Coding Horror: Movable Type Since 2004

When I started this blog, way back in the dark ages of 2004, the best of the options I had was Movable Type.

This is a companion discussion topic for the original blog entry at:

The static html blogging engine is an intriguing idea.

I found a Ruby blog that is doing something similar, but they have taken it a step further with a custom blogging engine they designed themselves. The blogging framework integrates with Git source control, so that there can be multiple contributors who can submit blog posts for approval. The community can also submit patches to existing blog posts (think spelling corrections and the like) that the author can choose to accept and merge in if desired.

Really cool idea for a community driven blog. Here’s the link:

Have you ever considered

“The one dynamic feature of the page, comments, are handled via a postback CGI which writes the page back to disk as each new comment is added. (This is also the source of the occasional comment disk write collision, when two commenters happen to leave a comment at the same time.)”

Interesting so this is what caused the error that I would occasionally get. You would think that the software could use a flag or lock on the file during the static updates to disk and then queue any conflicting updates to happen one after another.

“In retrospect, my choice of Movable Type was a fortunate one. Although I also use and appreciate WordPress, it’s a bit of a CPU hog. Given the viral highs and lows of my blogging career, there’s no way this modest little server could have survived the onslaught of growth with WordPress.”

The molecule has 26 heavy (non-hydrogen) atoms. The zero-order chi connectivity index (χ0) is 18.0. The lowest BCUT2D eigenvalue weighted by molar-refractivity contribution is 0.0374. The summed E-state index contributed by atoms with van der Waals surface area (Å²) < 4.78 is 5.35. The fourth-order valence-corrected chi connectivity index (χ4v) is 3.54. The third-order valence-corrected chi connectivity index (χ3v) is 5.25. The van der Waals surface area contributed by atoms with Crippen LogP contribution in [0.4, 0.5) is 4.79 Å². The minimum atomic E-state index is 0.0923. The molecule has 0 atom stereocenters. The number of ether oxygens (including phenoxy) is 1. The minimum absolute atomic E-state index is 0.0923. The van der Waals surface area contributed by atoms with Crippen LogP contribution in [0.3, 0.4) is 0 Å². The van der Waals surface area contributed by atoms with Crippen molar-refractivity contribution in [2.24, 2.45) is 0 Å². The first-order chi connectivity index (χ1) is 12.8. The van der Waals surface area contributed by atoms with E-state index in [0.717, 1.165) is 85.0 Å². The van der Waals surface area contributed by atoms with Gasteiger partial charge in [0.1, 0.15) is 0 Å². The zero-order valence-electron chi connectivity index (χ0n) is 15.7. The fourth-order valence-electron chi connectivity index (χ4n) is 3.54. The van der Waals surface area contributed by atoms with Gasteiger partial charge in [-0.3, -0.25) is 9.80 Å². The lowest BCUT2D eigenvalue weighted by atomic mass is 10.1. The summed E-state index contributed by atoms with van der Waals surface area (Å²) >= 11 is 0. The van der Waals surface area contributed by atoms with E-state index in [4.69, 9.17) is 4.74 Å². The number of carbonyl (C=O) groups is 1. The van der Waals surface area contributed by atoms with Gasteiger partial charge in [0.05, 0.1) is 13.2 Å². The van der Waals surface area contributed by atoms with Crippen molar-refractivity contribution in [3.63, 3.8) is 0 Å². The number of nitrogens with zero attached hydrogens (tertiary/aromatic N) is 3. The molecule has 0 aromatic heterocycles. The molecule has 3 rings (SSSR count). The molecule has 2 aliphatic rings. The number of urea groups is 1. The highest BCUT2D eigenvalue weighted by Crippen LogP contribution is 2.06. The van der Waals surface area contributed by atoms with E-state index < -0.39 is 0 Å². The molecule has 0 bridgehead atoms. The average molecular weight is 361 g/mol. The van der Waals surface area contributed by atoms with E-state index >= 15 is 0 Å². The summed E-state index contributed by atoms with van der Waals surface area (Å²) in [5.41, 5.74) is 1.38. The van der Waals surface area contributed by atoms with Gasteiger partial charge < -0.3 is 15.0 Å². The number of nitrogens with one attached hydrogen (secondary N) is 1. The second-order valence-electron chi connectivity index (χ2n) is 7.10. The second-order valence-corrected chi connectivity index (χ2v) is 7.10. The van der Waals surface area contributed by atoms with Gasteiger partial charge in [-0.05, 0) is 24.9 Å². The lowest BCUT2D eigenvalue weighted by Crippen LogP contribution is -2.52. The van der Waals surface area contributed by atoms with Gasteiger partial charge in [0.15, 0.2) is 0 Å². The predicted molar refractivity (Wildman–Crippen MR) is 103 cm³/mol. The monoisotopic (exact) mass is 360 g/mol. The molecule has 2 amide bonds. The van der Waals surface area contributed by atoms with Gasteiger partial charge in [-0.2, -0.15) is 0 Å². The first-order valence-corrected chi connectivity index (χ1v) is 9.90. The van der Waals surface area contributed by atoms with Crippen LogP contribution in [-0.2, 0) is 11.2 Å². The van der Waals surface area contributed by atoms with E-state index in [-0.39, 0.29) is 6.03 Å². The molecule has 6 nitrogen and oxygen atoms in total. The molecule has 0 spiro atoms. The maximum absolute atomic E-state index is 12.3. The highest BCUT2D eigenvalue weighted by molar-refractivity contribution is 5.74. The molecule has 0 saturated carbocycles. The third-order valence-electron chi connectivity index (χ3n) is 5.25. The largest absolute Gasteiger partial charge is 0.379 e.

While Wordpress itself wasn’t a shining example of good code. It looks like there were some fundamental problems with PHP running on Windows that no one outside of Microsoft knew how to fix. PHP still sucks though :slight_smile:

Wait… Is this blogging about bloggin?

… put religion aside and use what works …
… KISS …
… do the simplest possible thing …
… precludes glitzy …
… I am a minimalist …
… austere …
… restriction …

Pretty much summarizes what I’ve learned over a few decades of development about the RIGHT WAY to do things. Gosh durn it, why aren’t there more developers like you? Guess it takes getting old and crochety, like me, for some people to “get it.” Don’t know now whether to try to hire you, bow down and worship, or just send money.

Incidentally, I learned some useful things about servers and blogging software from this post, and the replies.

Although movabletype is a great blogging platform, there are other options like Joomla, Wordpress and Drupal

and honestly, choosing an open source solution due to the supporting company is an oximoron.
you want to select an open source soilution for the community surrounding it.

my blog is based on joomla and I’m quite happy with it

Blog on system engineering

meta much?

jk. love the blog

+1 WordPress already. kthnxbye